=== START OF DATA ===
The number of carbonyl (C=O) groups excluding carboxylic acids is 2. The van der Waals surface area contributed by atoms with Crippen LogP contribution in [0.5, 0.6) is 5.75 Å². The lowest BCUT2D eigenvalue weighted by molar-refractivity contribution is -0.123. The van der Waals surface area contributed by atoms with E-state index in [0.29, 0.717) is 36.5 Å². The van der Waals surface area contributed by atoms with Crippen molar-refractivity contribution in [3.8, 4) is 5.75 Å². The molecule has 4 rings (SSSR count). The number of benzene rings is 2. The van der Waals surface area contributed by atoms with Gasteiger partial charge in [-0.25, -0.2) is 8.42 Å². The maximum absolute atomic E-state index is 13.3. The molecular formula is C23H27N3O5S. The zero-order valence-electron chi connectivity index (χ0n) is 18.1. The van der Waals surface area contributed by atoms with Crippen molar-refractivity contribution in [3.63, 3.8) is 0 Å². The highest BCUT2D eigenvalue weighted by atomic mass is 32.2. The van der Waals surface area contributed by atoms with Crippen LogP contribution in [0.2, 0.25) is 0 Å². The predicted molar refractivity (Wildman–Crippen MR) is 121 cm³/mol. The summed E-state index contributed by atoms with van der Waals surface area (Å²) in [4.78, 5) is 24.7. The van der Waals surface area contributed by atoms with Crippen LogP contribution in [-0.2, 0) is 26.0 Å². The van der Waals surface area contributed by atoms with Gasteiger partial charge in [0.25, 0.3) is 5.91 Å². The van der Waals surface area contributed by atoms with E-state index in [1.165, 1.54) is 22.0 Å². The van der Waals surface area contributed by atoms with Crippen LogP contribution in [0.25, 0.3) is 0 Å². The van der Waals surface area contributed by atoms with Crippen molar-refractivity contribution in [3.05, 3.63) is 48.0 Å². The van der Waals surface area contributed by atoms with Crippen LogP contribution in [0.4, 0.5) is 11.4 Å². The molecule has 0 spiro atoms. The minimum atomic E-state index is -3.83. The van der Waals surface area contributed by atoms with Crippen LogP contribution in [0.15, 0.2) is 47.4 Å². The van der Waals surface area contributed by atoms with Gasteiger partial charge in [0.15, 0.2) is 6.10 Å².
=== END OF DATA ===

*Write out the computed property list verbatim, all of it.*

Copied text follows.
The number of carbonyl (C=O) groups excluding carboxylic acids is 2. The van der Waals surface area contributed by atoms with Crippen LogP contribution in [0.5, 0.6) is 5.75 Å². The lowest BCUT2D eigenvalue weighted by molar-refractivity contribution is -0.123. The van der Waals surface area contributed by atoms with E-state index in [0.29, 0.717) is 36.5 Å². The van der Waals surface area contributed by atoms with Crippen molar-refractivity contribution in [3.8, 4) is 5.75 Å². The molecule has 4 rings (SSSR count). The number of benzene rings is 2. The van der Waals surface area contributed by atoms with Gasteiger partial charge in [-0.25, -0.2) is 8.42 Å². The maximum absolute atomic E-state index is 13.3. The molecular formula is C23H27N3O5S. The zero-order valence-electron chi connectivity index (χ0n) is 18.1. The van der Waals surface area contributed by atoms with Crippen molar-refractivity contribution in [3.63, 3.8) is 0 Å². The highest BCUT2D eigenvalue weighted by atomic mass is 32.2. The van der Waals surface area contributed by atoms with Crippen LogP contribution in [0.2, 0.25) is 0 Å². The predicted molar refractivity (Wildman–Crippen MR) is 121 cm³/mol. The summed E-state index contributed by atoms with van der Waals surface area (Å²) in [4.78, 5) is 24.7. The van der Waals surface area contributed by atoms with Crippen LogP contribution in [-0.2, 0) is 26.0 Å². The van der Waals surface area contributed by atoms with Gasteiger partial charge in [0.25, 0.3) is 5.91 Å². The van der Waals surface area contributed by atoms with E-state index in [1.165, 1.54) is 22.0 Å². The van der Waals surface area contributed by atoms with Crippen LogP contribution in [0.25, 0.3) is 0 Å². The van der Waals surface area contributed by atoms with Crippen molar-refractivity contribution in [3.05, 3.63) is 48.0 Å². The van der Waals surface area contributed by atoms with Crippen LogP contribution in [0.4, 0.5) is 11.4 Å². The molecule has 0 spiro atoms. The minimum atomic E-state index is -3.83. The van der Waals surface area contributed by atoms with Crippen LogP contribution in [0.15, 0.2) is 47.4 Å². The van der Waals surface area contributed by atoms with Gasteiger partial charge in [0.15, 0.2) is 6.10 Å².